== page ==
Skellig birds

Skellig birds 2018-04-20T06:09:06+00:00

The Skelligs both big and small are a haven for many species of birds who return year after year to breed. The small Skellig is the second biggest Gannet colony in the world. Below is the most common birds found on the rocks. The source for this page is wikepedia

The Gannets of Skellig Michael
The scientific name the “Morus”. The Gannets stand out from the crowd with their black and white colour and yellow heads with their long pointed wings and long bills. With a wing span of two metres makes this beautiful creature,Ireland’s largest sea bird.The small Skellig is the second largest colony of Gannets in the world where it is the home to some 32,000 pairs . When you are on a tour with us you will think the small Skelligs is white in color due to the sheer numbers of Gannets perched on the rock..
The Puffin of Skellig Michael
Their Scientific name is Fratercula arctica. However more famously known as the “clowns of the sea” or “sea parrots”. Not only is the Puffin loud in color but in character.  This Sea parrot  posses black back and white underparts, and distinctive black head with large pale cheeks and a tall, flattened, brightly-coloured bill. The makes the Puffin one of the most instantaneously recognizable birds and is without doubt the most favorite of all in our tour around Skellig Michael.
The Arctic Tern of Skellig Michael
Their scientific name Sterna paradisaea. Arctic Terns enjoy a long life which spans thirty years on average. The Arctic Tern is medium-sized bird approximately 33–36 cm (13–15 in) from the tip of its beak to the tip of its tail. The wingspan is 76–85 cm; weight is 86–127 g (3.0–4.5 oz).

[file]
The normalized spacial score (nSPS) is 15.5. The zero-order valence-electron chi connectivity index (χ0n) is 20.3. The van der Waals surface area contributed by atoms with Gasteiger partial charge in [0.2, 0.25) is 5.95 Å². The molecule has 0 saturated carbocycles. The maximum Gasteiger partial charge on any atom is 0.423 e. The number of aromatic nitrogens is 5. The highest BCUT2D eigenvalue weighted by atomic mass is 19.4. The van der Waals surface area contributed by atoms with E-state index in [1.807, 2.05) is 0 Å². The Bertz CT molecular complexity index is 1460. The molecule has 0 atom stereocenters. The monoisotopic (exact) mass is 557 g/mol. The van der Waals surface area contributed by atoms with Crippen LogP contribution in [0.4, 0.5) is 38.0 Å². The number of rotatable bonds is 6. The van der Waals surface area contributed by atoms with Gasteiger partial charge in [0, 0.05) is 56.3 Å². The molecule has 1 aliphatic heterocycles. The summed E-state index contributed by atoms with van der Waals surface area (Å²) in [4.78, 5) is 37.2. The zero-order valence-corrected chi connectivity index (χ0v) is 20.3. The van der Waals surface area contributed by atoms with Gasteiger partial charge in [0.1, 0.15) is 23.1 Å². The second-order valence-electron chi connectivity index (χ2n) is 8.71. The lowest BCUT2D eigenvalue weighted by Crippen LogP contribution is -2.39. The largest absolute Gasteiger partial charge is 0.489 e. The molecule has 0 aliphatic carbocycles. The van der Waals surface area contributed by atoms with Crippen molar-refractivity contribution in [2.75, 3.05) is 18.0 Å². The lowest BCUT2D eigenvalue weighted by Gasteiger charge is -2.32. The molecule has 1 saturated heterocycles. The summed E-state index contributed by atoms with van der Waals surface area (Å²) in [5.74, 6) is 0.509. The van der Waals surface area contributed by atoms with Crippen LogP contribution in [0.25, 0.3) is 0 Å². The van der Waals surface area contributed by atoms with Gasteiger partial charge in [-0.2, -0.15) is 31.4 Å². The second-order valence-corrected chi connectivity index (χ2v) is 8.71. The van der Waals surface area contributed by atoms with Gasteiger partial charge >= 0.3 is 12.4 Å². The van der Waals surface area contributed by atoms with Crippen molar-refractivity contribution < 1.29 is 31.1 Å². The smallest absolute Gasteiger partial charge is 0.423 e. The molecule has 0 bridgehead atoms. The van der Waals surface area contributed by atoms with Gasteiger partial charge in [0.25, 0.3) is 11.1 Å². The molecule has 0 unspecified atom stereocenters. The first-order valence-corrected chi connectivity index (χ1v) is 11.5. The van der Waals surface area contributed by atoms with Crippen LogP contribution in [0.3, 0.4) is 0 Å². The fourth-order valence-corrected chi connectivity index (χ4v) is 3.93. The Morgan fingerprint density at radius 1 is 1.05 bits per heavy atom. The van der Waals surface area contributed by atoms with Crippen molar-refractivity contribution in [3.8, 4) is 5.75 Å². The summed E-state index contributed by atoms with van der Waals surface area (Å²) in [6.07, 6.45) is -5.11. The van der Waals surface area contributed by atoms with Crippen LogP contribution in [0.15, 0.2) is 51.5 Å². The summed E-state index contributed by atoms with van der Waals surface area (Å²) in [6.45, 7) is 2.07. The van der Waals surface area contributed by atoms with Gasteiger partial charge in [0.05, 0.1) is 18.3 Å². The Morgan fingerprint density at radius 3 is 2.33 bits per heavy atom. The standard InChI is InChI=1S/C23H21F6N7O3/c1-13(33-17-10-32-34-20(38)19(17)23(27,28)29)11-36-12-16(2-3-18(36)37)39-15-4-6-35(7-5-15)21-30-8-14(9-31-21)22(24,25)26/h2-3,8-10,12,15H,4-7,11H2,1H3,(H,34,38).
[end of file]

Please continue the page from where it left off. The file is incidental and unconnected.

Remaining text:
Herring Gull of Skellig Michael
The scientific name Larus argentatus. The  Adults have light grey backs, white under parts, and black wing tips with white ‘mirrors’. Their legs are pink, with webbed feet and they have heavy, slightly hooked bills marked with a red spot. Young birds are mottled brown. These are very common birds on our Skellig Michael Tour
The Razorbill of Skellig Michael
The scientific name Alca torda. There are a pretty large auk 38-43 cm in length, with a 60-69 cm wingspan.The adults are black on their upperparts and white on the breast and belly. The thick black bill has a blunt end. In winter, the black face becomes white.
The Fulmar of Skellig Michael
The scientific name Fulmarus glacialis. The Fulmar look superficially like gulls, but are unrelated, and are in fact petrels. In winter the Fulmars disperse over the sea often following fishing boats from discarded fish scraps. Intruders to the nest are attacked with vile-smelling oil which the Fulmers spit at them.
The Manx Shearwater of Skellig Michael
The scientific name Puffinus puffinus. This bird is 30–38 cm long, with a 76–89 cm wingspan. It has the typically “shearing” flight of the genus, dipping from side to side on stiff wings with few wingbeats, the wingtips almost touching the water. This bird looks like a flying cross, with its wing held at right angles to the body, and it changes from black to white as the black upperparts and white undersides are alternately exposed as it travels low over the sea. The Manx Shearwater does not follow the boats.
The Cormorant of Skellig Michael
The scientific name Phalacrocoracidae. The bird family Phalacrocoracidae or the cormorants is represented by some 40 species of cormorants and shags. They range in size from the Pygmy Cormorant (Phalacrocorax pygmaeus), at as little as 45 cm (18 in) and 340 g (12 oz), to the Flightless Cormorant (Phalacrocorax harrisi), at a maximum size 100 cm (40 in) and 5 kg (11 lb).
The Guillemot of Skellig Michael
Guillemots is the common name for several species of seabird in the auk family (part of the order Charadriiformes). Guillemots breed on inaccessible cliffs on rocket coasts and islands with some colonies containing thousands of birds. In winter, most of them go far out to sea, occasionally inshore in bad weather. Guillemots dive for fish from the surface, they also swim well under water using their wings. They often sit upright on the nesting ledges. You shall see many on our eco tour around the islands.
Skellig Coast Cruises look forward to having you voyage with us.